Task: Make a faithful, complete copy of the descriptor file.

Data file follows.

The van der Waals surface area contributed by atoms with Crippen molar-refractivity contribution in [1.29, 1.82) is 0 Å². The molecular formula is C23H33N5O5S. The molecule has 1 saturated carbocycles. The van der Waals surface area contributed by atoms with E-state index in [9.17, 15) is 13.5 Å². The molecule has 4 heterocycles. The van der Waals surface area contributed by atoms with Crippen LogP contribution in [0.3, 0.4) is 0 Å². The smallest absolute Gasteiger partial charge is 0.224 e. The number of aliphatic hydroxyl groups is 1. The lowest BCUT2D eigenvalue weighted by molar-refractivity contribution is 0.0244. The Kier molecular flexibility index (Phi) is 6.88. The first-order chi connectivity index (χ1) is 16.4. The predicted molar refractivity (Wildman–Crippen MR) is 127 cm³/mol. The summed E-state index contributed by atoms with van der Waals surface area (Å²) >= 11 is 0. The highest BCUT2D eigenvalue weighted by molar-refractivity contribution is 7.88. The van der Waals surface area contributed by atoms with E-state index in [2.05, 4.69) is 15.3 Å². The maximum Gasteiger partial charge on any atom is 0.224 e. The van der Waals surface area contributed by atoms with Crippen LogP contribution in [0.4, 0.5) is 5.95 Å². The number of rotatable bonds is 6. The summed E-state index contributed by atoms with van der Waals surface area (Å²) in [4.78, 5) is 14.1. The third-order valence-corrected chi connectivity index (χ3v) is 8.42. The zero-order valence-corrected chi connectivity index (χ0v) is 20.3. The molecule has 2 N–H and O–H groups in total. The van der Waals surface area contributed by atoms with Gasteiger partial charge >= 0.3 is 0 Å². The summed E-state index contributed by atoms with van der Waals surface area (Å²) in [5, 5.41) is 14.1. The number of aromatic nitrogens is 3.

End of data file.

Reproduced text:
The van der Waals surface area contributed by atoms with Crippen molar-refractivity contribution in [1.29, 1.82) is 0 Å². The molecular formula is C23H33N5O5S. The molecule has 1 saturated carbocycles. The van der Waals surface area contributed by atoms with E-state index in [9.17, 15) is 13.5 Å². The molecule has 4 heterocycles. The van der Waals surface area contributed by atoms with Crippen LogP contribution in [0.3, 0.4) is 0 Å². The smallest absolute Gasteiger partial charge is 0.224 e. The number of aliphatic hydroxyl groups is 1. The lowest BCUT2D eigenvalue weighted by molar-refractivity contribution is 0.0244. The Kier molecular flexibility index (Phi) is 6.88. The first-order chi connectivity index (χ1) is 16.4. The predicted molar refractivity (Wildman–Crippen MR) is 127 cm³/mol. The summed E-state index contributed by atoms with van der Waals surface area (Å²) >= 11 is 0. The highest BCUT2D eigenvalue weighted by molar-refractivity contribution is 7.88. The van der Waals surface area contributed by atoms with E-state index in [2.05, 4.69) is 15.3 Å². The maximum Gasteiger partial charge on any atom is 0.224 e. The van der Waals surface area contributed by atoms with Crippen LogP contribution in [0.4, 0.5) is 5.95 Å². The number of rotatable bonds is 6. The summed E-state index contributed by atoms with van der Waals surface area (Å²) in [4.78, 5) is 14.1. The third-order valence-corrected chi connectivity index (χ3v) is 8.42. The zero-order valence-corrected chi connectivity index (χ0v) is 20.3. The molecule has 2 N–H and O–H groups in total. The van der Waals surface area contributed by atoms with Gasteiger partial charge >= 0.3 is 0 Å². The summed E-state index contributed by atoms with van der Waals surface area (Å²) in [5, 5.41) is 14.1. The number of aromatic nitrogens is 3.